Amigne is made in many styles from bone dry to extraordinarily sweet.  Until 2005, you had no way of knowing which style was in the bottle you picked up just by looking at the label.  As of 2005, though, the winemakers of Vétroz all got together and introduced the abeilles scale to indicate the sweetness level of the wine.  The scale consists of a rating from one to three bees with each bee representing a step up on the sweetness ladder.  One bee (dry) means the wine has between zero and eight grams per liter of sugar; two bees (half-dry) indicates 9-25 g/l and three bees (sweet) means there is more than 25 g/l.

Since this bottle was made in 2003, it did not have the abeilles scale on the bottle, but I'd guess it would fall on the higher end of the two-bee rating, if you made me guess.  The lowish acidity of the grape exaggerates the sensation of sweetness, so while it tasted pretty sweet to me, I would hazard the opinion that it still was technically half-dry rather than fully sweet.  In any case, there were flavors of mandarin orange and tangerine with honeysuckle flowers, orange marmalade, apricot jam and baking spice.  Oz Clarke, in his Grapes and Wines notes that Amige can sometimes have a bit of a brown bread character to it, and that definitely came through a bit on the finish.  The wine is tasty and well-made, but the low acidity was a problem for me.  It came off syrupy and cloying without the acid balance and was tough to drink for more than a glass at a time.  It actually reminded me quite a bit of some of the off-dry whites from Georgia that I tasted a few months back, though it was a bit more complex and focused than those wines (and also double to triple the price).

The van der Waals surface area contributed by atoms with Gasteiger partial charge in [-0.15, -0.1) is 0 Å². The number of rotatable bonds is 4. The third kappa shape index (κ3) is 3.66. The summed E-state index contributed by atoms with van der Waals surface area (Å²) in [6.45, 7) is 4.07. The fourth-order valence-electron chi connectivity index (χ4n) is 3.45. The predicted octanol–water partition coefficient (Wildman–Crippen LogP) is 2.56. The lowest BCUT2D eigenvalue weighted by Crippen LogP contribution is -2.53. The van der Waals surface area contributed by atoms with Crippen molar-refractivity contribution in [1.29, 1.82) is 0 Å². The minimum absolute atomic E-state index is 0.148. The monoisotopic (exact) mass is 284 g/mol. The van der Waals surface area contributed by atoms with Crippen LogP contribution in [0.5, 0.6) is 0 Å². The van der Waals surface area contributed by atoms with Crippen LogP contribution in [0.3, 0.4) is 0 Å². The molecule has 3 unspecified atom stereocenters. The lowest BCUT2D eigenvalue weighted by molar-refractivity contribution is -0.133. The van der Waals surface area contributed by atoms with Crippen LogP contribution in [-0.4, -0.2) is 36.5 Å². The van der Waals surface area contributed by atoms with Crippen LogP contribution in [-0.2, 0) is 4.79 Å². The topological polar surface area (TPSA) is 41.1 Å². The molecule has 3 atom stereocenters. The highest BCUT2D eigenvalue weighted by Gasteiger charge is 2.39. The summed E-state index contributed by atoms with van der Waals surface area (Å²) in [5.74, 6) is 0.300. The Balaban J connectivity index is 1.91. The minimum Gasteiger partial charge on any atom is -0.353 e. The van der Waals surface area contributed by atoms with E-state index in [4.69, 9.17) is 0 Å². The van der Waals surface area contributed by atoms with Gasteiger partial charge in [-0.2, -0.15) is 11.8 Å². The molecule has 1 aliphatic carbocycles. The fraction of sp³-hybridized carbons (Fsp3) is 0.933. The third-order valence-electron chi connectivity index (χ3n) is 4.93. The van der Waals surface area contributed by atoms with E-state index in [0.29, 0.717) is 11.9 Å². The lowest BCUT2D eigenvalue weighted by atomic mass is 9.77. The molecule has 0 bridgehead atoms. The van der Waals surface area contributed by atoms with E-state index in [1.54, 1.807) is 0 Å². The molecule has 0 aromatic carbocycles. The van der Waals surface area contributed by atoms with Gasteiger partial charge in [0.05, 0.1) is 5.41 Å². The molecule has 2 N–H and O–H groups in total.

When I bought the wine above, I wasn't sure about the aging potential of Amigne, so I wasn't sure if the wine was perhaps past its prime.  To hedge my bet, when I saw a bottle of the 2006 "Les Ruinettes" from Serge Roh at the Spirited Gourmet, I went ahead and picked the bottle up for about $34.  As it turns out, I didn't have anything to worry about as Amigne's drinking window is really open for 5-10 years beyond the vintage date.  In the glass, this wine was a light gold color with a fairly strong greenish tinge to it.  The nose was shy with some aromas of grapefruit peel and orange with a little honeysuckle flower, but overall there wasn't much going on.  On the palate, the wine was on the fuller side of medium with low acidity and was medium sweet.  It's hard to see from the picture, but this wine had an abeilles rating of two bees (you can see three bees, but only two of them are fully darkened, which is how the scale is measured).  There were flavors of mandarin orange, sweet grapefruit, and honeysuckle flowers with the same kind of brown-bread finish to it.  This wine was less obviously sweet than the other, and was higher in alcohol.  The Germanier bottle was 13.5% while this was 14.5%, indicating perhaps that more of the sugar was converted during fermentation, making this a little less sweet.  The overall taste sensation was the same, though, with a serious lack of acidity that I personally couldn't get over.  There probably are wine drinkers out there who will be a fan of this syrupy style, but personally, I'd rather invest in an auslese or spätlese level Riesling.